Soc/Anth with a beat

Organic meets high-tech in Grandaddy's songs of deserts and superhumans.

LIKE MOST Budweiser-swilling youth living in California's unenviable Central Valley, the members of Grandaddy are products of a broken environment. They learned early on that somewhere else is always better than Modesto and that someone in Modesto is always meaner than you are. But singer Jason Lytle's splintered worldview is not filled with broken hearts or single-parent, split-level homes; rather, it's a joyous kind of busted, a life where dead microwaves and abandoned PC keyboards find harmony with desert vermin. Grandaddy is where the heart is—even if the heart is in the middle of an alcoholic robot's torso. And once this strange collision of organic and high tech is put to music, it's obvious there's a serious need for Grandaddy in anthropology classrooms. Nonrandom mating and Paleolithic culture never seemed like comedic material until 1997's remarkable Under the Western Freeway came along.

Grandaddy

Crocodile, Wednesday, March 22

"The desert tends to cook people's brains," Lytle theorizes in his soft morning voice. "Including mine. This area we live in is a commuter area for the Silicon Valley, and there's a physical dividing line between the Central Valley and the techies. I tend to kinda let my imagination run wild with the thought of a new breed, of some way to fuse the whole old-school, agricultural mentality with this totally on-the-brink future technology; imagine the superhuman that could produce." This obsession with evolution pops up over and over in Grandaddy's absorbent shell of burbling keyboards, pine-fresh vocals, and fuzzed-out guitar. On the forthcoming record Sophtware Slump (out in May on V2), Lytle's songwriting brings to life some of the most oddly soothing images in modern pop: Salamanders and owls make homes in forgotten kitchen appliances ("Broken Household Appliance National Forest"); a mountain lake mocks suburbans in their townhomes with fake fishing ponds ("The Crystal Lake"); and technology provides us not with answers, only helpless mutations ("Jed the Humanoid," "Miner at the Dial-a-View").

GRANDADDY BEGAN as a trio; Lytle, bassist Kevin Garcia, and drummer Aaron Burtch met in a local skate shop. Modesto's rough-and-tumble bars proved challenging for Grandaddy's mellow keyboard pop, and even the band's skater friends gave them shit about it. "I've always been a glutton for punishment in that I like to resist what's popular," Lytle says. "Here I was making a wholehearted attempt to slow things down and make the music pretty, and the skateboard crowd—our friends—expect this hard, high-NRG music. People hated us." Including the Valley's infamous good ol' boys. When the band added Tim Dryden on keys and Jim Fairchild on guitar, the group's songs started taking on a new spin, what Lytle terms "fluffy and melodic." He says the crowds thought Grandaddy were a bunch of new wave fruits, noting the inevitable jock catcall, "Hey, y'all sound like the Cure!"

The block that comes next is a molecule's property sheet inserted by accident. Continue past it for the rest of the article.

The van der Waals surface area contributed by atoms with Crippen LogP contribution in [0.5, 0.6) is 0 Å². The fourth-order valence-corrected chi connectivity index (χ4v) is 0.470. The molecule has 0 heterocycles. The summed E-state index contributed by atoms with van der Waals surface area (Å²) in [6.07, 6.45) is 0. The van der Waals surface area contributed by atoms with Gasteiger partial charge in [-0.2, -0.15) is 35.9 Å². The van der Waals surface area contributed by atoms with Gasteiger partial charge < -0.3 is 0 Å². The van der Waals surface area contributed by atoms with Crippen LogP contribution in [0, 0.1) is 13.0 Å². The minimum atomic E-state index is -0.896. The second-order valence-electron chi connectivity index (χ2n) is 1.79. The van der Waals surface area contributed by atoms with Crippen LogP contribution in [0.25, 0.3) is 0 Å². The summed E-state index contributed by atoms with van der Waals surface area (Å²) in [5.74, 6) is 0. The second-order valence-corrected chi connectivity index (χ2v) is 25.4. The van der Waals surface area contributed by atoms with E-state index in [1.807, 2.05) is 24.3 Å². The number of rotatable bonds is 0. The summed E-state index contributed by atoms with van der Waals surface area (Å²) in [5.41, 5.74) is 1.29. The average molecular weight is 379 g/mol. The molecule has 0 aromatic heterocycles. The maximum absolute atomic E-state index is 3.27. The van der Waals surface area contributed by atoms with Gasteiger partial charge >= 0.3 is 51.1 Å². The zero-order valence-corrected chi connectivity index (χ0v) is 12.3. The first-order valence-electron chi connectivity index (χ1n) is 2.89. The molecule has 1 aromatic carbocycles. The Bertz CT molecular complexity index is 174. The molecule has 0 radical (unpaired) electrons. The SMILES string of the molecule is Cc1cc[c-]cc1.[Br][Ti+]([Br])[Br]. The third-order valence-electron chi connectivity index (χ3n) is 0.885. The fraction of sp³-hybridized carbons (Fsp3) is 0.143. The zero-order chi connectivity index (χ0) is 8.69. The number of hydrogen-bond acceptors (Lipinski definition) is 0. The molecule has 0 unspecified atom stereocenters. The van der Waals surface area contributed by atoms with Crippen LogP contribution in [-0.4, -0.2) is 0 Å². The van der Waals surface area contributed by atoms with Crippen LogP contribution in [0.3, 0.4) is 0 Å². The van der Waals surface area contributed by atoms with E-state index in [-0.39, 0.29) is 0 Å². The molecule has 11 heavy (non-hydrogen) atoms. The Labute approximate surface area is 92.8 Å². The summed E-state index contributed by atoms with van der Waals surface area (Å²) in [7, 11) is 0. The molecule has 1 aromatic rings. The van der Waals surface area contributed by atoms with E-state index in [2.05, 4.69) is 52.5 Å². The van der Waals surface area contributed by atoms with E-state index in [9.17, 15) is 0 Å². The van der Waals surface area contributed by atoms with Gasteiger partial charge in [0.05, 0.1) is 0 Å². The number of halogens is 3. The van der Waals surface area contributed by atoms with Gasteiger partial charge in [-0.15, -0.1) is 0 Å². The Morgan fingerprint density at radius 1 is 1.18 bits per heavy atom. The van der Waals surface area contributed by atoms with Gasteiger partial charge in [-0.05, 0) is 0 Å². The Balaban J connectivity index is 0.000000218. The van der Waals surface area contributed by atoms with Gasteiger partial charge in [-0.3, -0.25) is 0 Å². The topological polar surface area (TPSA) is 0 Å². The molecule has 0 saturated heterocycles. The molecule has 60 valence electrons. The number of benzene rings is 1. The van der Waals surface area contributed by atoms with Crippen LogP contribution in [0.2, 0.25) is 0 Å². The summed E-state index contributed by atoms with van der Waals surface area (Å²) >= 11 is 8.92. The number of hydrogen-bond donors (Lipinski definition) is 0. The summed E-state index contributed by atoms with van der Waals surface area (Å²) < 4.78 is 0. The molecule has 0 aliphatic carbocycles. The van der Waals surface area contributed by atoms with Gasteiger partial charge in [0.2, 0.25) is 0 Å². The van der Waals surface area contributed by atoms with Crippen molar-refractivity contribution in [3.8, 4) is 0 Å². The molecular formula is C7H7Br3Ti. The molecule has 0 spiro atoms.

Then the British press took a fancy to Under the Western Freeway as well as to Grandaddy's collective beards (Lytle and several other members cultivate awe-inspiring hunter hair). NME and Melody Maker led the way, and soon letters started pouring into Lytle's Modesto mailbox. "It's so strange, the British [music writers] seem to be so cynical about American bands, especially Californians. I dunno why they liked us. What I really liked was hearing from regular people, people not connected to the music business, who said they were affected by our music. That's the good part."

Still, Freeway (originally on Seattle's Will Records) remained semiobscure until V2 picked it up and rereleased it along with last year's sparkling Signal to Snow Ratio EP. It provided the band with the boost it needed to record some fresh material. "When we finally got going with Under the Western Freeway, it was getting pretty old for us," admits Lytle. By the time the record had a proper release, the band had been playing those songs for three years. He calls Sophtware Slump a step up for the five-piece: "It's a bigger, enhanced version with all the same ideology of Grandaddy intact."

Indeed, the new record is rife with imagery and more engulfing synth bits than even a Cars fan would know what to do with. Lytle's fucked-up superhumans populate uninhabited pockets that haven't been touched since ELO left the pop sphere. It almost makes one long for a quiet space in the desert, perhaps a lonely beer in an airplane graveyard or a sleeping bag filled with motorized ants. Almost. Save for Grandaddy, the desert is still a bad place. Back to his anthropological perspective, Lytle explains that people suffer when they inhabit places best left to nature. "I think nomadic people had it figured out a long time ago. You either acclimate to a certain area, or you learn to totally avoid certain areas during certain seasons and move on. Air-conditioning and TV have confused people's nomadic sensibilities." Jason, are you sure you don't want a side job as a sociologist? "Gawd, if people didn't depress me so much, I might consider it," he answers.

 
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